Post safari update

[This was written at 5:30pm thursday but I had no internet… We just got to our hotel in Nakuru after a long couple days of safariing it up. It was AMAZING. We got grouped with five guys from Nepal and one from Indonesia. They were all very, very kind and made the experience tons of fun. We saw more animals in the Maasai Mara reservation than I ever imagined. There were all kinds of antelope, zebra, giraffes, wildebeest, buffalo, birds, dichdichs (or something that sounds like dickdick but I’m sure that’s not how it’s spelled lol), hippos, ostrich, lions, cheetah, leapord, hyenas, jackels, a crocodile, totis (or something), impalas, and elephants. I might be forgetting some but that’s a decent sized list regardless lol. We saw one leapord way up in a tree and I guess that only 20% of the people that go there see them because they are super shy. We saw two cheetahs walking around with fat bellies right after their lunch and today we were surrounded by giraffes. All the animals were very close to us but to top it all off, this morning we saw 10-11 lions eating a buffalo! Gross, but pretty cool. It turns out the buffalo was pregnant so two more lions were eating the baby a couple meters away…sad, but I guess that’s the ciiiircle of liiiiife (lion king reference).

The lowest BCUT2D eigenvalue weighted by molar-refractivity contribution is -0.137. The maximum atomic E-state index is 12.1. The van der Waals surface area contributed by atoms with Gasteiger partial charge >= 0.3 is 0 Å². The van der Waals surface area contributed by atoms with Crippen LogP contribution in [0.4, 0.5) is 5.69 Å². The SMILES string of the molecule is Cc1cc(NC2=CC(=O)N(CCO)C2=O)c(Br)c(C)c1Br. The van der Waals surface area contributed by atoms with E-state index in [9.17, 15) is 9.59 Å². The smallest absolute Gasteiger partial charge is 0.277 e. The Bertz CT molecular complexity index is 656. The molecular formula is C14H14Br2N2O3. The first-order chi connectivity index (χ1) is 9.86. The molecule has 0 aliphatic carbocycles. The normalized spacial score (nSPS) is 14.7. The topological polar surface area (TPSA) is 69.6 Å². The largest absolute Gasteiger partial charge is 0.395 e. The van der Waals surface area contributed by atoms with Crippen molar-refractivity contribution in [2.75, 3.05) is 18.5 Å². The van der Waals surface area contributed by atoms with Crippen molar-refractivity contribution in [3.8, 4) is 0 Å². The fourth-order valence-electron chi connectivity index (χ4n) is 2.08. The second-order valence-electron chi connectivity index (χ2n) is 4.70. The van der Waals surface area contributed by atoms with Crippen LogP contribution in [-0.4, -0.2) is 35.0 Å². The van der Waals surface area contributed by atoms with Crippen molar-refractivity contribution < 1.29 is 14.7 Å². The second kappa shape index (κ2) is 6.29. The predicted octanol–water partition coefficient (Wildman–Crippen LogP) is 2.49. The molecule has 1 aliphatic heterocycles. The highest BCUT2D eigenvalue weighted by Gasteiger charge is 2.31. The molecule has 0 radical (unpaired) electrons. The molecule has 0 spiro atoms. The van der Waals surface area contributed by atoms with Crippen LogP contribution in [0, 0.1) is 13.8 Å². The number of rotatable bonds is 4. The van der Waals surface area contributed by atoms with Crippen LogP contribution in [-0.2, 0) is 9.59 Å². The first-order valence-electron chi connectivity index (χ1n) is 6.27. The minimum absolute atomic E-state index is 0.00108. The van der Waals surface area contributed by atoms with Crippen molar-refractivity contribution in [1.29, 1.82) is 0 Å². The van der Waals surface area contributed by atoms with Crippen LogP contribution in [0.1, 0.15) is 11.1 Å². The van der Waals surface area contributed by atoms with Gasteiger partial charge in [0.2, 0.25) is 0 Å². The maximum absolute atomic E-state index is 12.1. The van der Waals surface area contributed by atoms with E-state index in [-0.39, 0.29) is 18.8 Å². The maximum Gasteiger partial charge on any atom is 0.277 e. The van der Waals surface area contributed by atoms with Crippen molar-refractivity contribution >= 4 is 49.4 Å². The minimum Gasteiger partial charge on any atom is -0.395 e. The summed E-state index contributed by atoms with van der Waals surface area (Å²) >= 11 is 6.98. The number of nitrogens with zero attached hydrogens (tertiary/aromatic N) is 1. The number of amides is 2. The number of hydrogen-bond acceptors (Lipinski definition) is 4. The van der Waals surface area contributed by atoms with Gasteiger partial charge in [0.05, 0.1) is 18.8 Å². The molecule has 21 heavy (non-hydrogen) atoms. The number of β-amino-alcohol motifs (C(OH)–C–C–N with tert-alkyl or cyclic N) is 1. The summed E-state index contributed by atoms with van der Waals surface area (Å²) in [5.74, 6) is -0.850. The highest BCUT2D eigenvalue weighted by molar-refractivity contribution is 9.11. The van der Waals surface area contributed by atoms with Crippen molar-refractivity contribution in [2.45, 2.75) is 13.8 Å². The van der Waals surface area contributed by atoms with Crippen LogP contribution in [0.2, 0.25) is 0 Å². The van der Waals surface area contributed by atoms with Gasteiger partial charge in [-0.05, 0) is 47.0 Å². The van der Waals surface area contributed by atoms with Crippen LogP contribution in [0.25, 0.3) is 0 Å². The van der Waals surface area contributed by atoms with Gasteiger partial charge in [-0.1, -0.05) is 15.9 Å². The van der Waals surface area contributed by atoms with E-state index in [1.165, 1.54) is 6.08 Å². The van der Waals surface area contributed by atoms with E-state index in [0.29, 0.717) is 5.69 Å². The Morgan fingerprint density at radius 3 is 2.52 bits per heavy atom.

Tonight we are in a nice hotel in Nakuru, waiting for dinner and then we are leaving tomorrow around 7:30 to go to lake Nakuru and see flamingos and rhinos before heading back to our home base for a night. It sure has been an adventure so far. Today was the first day since Tuesday that we saw pavement or bricks or anything of that nature. It’s really eye opening how people here live with the bare minimum, but yet they are some of the happiest people I have ever met. The first day at the Maasai Mara reserve we visited the Maasai Mara tribe. They showed us their huts (made from sticks and cow dung), did a dance for us, and walked us around their village. They are a very unique type of person with interesting values and traditions. Everyone should google them right now. It boggles my mind that people live how they do, but it boggles theirs to think about living in modern civilization. They will do anything to not lose their culture and I think that is something to admire.